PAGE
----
Outgoing Labor senator Don Farrell has abandoned his bid to enter South Australia's parliament hours after Premier Jay Weatherill threatened to resign in protest.
"Today, if there is any suggestion that there is doubt about who is actually running the show, it's been made absolutely clear that it's me," the premier said on Friday afternoon.
In a morning of extraordinary politics, Finance Minister Michael O'Brien announced he would stand down from his safe Adelaide seat of Napier to make way for right-faction powerbroker Senator Farrell before the March 15 state election.
He said he offered to stand aside for his good friend the day after the federal election when it was clear the senator would lose his seat.
The senator surrendered his No.1 Senate ticket position to Penny Wong during the protracted factional brawl over the federal Labor leadership.
Mr Weatherill then told ABC radio he would consider resigning if the senator was pre-selected for Napier.
The SA Labor Party had been a unified party, while "for better or worse" Senator Farrell was associated with the disunity that led to the destruction of the federal party at the election, he said.
"We don't want that in state parliament."
While Senator Farrell said he was not interested in the SA ALP leadership, the premier said he regarded the senator as a threat to him.
"It is my responsibility as party leader to present a unified team and the clearest-possible message to the electorate that you know who you are voting for when you vote at the next state election," he said.
Shortly after, Mr O'Brien and Senator Farrell fronted the media and the senator withdrew his nomination, saying he did not want the Labor Party to lose the election.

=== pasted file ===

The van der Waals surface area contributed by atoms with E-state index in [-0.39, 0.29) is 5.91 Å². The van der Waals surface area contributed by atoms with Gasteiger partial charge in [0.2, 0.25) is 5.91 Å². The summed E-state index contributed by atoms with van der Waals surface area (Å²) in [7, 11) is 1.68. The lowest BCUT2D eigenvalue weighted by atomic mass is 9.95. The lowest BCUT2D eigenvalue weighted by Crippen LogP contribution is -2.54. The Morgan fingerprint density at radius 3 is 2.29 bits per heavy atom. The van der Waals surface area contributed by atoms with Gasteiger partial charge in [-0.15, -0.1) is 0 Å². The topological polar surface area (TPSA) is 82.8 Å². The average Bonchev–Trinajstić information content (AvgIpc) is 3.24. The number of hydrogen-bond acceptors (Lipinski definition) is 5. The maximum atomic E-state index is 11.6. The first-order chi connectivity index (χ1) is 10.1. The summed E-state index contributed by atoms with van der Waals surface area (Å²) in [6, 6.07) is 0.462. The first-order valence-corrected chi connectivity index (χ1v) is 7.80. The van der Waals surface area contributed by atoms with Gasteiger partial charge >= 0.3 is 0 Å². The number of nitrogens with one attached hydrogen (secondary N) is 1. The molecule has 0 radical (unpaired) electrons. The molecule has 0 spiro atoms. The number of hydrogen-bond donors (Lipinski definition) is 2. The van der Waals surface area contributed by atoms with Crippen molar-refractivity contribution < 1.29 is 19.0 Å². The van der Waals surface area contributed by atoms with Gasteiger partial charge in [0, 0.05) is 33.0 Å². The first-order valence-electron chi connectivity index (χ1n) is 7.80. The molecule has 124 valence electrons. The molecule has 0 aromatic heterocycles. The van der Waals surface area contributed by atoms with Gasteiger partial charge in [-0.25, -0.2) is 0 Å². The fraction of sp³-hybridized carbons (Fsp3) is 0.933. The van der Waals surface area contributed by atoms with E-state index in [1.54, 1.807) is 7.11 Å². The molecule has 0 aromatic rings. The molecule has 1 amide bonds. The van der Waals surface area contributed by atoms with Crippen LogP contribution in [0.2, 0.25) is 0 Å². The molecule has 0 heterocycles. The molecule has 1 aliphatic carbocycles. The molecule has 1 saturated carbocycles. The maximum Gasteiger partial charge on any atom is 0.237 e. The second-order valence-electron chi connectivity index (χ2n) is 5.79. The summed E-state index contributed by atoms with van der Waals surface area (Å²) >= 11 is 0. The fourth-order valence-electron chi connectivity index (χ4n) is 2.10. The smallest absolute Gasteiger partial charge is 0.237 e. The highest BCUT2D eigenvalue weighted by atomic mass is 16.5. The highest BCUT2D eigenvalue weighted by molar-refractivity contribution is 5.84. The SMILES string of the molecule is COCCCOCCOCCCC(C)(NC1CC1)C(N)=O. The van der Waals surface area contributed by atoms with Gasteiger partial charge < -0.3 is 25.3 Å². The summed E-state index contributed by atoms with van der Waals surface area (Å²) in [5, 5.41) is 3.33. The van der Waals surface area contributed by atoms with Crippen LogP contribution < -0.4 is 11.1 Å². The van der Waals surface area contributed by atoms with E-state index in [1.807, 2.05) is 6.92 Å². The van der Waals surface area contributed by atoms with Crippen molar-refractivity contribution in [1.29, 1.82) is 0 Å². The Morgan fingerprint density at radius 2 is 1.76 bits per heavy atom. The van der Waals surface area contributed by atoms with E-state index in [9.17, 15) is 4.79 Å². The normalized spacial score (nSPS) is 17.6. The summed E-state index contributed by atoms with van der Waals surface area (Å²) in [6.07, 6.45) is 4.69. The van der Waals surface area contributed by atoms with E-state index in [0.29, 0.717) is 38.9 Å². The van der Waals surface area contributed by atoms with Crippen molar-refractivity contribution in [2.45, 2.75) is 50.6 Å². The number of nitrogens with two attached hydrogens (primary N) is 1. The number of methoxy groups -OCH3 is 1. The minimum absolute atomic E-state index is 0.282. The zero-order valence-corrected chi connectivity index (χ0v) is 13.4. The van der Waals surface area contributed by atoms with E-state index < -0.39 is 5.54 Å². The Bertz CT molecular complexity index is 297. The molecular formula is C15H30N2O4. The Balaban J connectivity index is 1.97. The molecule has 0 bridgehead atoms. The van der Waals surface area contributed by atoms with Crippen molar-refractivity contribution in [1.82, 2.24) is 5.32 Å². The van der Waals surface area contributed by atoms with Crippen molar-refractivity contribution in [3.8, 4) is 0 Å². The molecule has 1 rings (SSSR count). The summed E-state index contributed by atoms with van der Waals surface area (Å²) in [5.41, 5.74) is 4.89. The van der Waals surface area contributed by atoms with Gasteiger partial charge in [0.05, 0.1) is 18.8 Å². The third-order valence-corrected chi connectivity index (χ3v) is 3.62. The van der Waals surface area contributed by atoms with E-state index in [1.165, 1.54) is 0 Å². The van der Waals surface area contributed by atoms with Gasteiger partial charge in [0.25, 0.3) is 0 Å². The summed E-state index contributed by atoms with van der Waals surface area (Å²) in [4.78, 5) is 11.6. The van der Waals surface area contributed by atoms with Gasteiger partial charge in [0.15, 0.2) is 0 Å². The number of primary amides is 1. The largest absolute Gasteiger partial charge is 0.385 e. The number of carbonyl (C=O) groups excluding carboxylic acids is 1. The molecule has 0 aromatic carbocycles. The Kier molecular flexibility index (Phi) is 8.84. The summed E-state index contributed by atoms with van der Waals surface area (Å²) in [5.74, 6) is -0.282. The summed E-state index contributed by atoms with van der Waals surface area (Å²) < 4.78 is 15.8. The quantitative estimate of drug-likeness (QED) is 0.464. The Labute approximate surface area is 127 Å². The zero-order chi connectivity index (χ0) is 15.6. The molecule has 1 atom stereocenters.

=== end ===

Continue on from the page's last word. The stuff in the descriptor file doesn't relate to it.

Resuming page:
"On the ABC radio this morning, the premier made it very clear he does not wish me to contest this pre-selection," he said.
"I've always put the party first. I've been a party person all of my life.
"I don't want to see any division in the party over this issue so as a result I am withdrawing my candidacy bid."
The premier later described the move as a "factional try-on" designed to oust him.
"I was determined to repel any threat to that (SA Labor) unity and I made that very clear to anybody who proposed any matter to me," he said.
SA opposition health spokesman Rob Lucas said Senator Farrell had exposed the deep divisions and disunity in a dysfunctional SA Labor Party.
Any cabinet minister who supported the push for Senator Farrell for the Labor leadership must resign, he said.
The Liberal Party tweeted a photo of Mr Weatherill in front of Senator Farrell with former prime ministers Kevin Rudd and Julia Gillard and former premier Mike Rann in the background - and the caption "who's next?"
Mr O'Brien later offered his resignation and the premier said his portfolios had been allocated to existing ministers on an acting basis.
Mr Weatherill said he would take over the finance portfolio, Deputy Premier John Rau would take police and correctional services, and emergency services and road safety would go to Ian Hunter.